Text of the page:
From these false axioms Davies concludes:
Clearly, then, both religion and science are founded on faith — namely, on belief in the existence of something outside the universe, like an unexplained God or an unexplained set of physical laws, maybe even a huge ensemble of unseen universes, too. For that reason, both monotheistic religion and orthodox science fail to provide a complete account of physical existence.
Actually no. Monotheistic religions have explanations – but they are just fabricated and not very likely. Talking snakes and a sky-daddy who made the universe in 6 days. Science is an intellectual system with the integrity not to assume it has all the answers in the absence of any data. Further, why should science have to provide a complete account to be without faith? It works! Beyond that, why should we care if it is incomplete? Why does lack of completion of scientific understanding of the universe (if such a thing is possible), indicate faith on the part of those who use science because it’s such an effective tool and process for understanding the world around us?
I do not buy any of these axioms that Davies presents to make his case for faith in science. The worst of which is this fine-tuning argument that I think Voltaire addressed adequately 250 years ago with Candide:
Master Pangloss taught the metaphysico-theologo-cosmolonigology. He could prove to admiration that there is no effect without a cause; and, that in this best of all possible worlds, the Baron’s castle was the most magnificent of all castles, and My Lady the best of all possible baronesses.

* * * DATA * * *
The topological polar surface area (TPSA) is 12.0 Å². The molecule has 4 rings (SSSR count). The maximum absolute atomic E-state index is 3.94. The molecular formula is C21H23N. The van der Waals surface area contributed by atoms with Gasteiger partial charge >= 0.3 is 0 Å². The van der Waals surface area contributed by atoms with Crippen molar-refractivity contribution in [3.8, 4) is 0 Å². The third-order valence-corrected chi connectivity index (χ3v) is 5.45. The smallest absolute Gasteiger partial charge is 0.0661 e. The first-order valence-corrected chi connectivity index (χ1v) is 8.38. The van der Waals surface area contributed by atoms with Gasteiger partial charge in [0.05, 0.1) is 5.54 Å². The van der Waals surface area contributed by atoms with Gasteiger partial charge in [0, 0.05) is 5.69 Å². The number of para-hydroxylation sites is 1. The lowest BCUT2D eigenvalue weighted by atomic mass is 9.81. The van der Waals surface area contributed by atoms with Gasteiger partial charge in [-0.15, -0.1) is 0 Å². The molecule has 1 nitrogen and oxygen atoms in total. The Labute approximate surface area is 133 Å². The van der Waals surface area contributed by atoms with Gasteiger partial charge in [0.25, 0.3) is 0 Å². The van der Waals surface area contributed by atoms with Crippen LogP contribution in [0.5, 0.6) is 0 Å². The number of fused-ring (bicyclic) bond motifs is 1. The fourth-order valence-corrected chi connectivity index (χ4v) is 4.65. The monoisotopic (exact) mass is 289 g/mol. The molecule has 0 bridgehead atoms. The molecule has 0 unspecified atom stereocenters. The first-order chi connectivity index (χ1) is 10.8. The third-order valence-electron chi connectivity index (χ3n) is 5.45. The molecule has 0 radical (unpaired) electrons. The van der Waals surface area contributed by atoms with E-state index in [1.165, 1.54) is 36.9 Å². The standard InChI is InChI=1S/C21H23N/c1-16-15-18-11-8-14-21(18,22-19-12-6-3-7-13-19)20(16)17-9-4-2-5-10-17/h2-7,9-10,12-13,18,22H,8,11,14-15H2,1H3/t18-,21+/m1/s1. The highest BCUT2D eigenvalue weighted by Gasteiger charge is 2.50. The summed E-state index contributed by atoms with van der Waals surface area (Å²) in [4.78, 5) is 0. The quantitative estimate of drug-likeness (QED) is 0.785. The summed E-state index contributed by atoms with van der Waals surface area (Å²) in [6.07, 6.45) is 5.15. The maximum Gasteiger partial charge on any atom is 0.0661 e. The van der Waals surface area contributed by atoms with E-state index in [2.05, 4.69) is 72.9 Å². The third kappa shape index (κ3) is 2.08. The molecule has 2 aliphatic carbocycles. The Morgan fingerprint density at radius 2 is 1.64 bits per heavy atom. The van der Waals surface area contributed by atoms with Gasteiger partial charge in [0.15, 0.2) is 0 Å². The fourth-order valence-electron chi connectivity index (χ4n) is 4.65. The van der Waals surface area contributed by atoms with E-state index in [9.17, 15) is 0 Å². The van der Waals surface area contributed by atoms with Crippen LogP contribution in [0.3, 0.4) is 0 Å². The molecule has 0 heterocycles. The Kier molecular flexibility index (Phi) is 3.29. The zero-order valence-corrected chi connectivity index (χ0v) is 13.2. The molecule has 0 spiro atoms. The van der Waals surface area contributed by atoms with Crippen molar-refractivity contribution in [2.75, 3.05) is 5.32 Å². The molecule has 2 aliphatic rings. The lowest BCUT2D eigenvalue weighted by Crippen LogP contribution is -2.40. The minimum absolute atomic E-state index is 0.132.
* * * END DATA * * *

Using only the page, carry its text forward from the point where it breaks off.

“It is demonstrable,” said he, “that things cannot be otherwise than as they are; for as all things have been created for some end, they must necessarily be created for the best end. Observe, for instance, the nose is formed for spectacles, therefore we wear spectacles. The legs are visibly designed for stockings, accordingly we wear stockings. Stones were made to be hewn and to construct castles, therefore My Lord has a magnificent castle; for the greatest baron in the province ought to be the best lodged. Swine were intended to be eaten, therefore we eat pork all the year round: and they, who assert that everything is right, do not express themselves correctly; they should say that everything is best.”
Candide listened attentively and believed implicitly, for he thought Miss Cunegund excessively handsome, though he never had the courage to tell her so. He concluded that next to the happiness of being Baron of Thunder-ten-tronckh, the next was that of being Miss Cunegund, the next that of seeing her every day, and the last that of hearing the doctrine of Master Pangloss, the greatest philosopher of the whole province, and consequently of the whole world.
O Pangloss! This is indeed the best of all possible universes, for we are in it!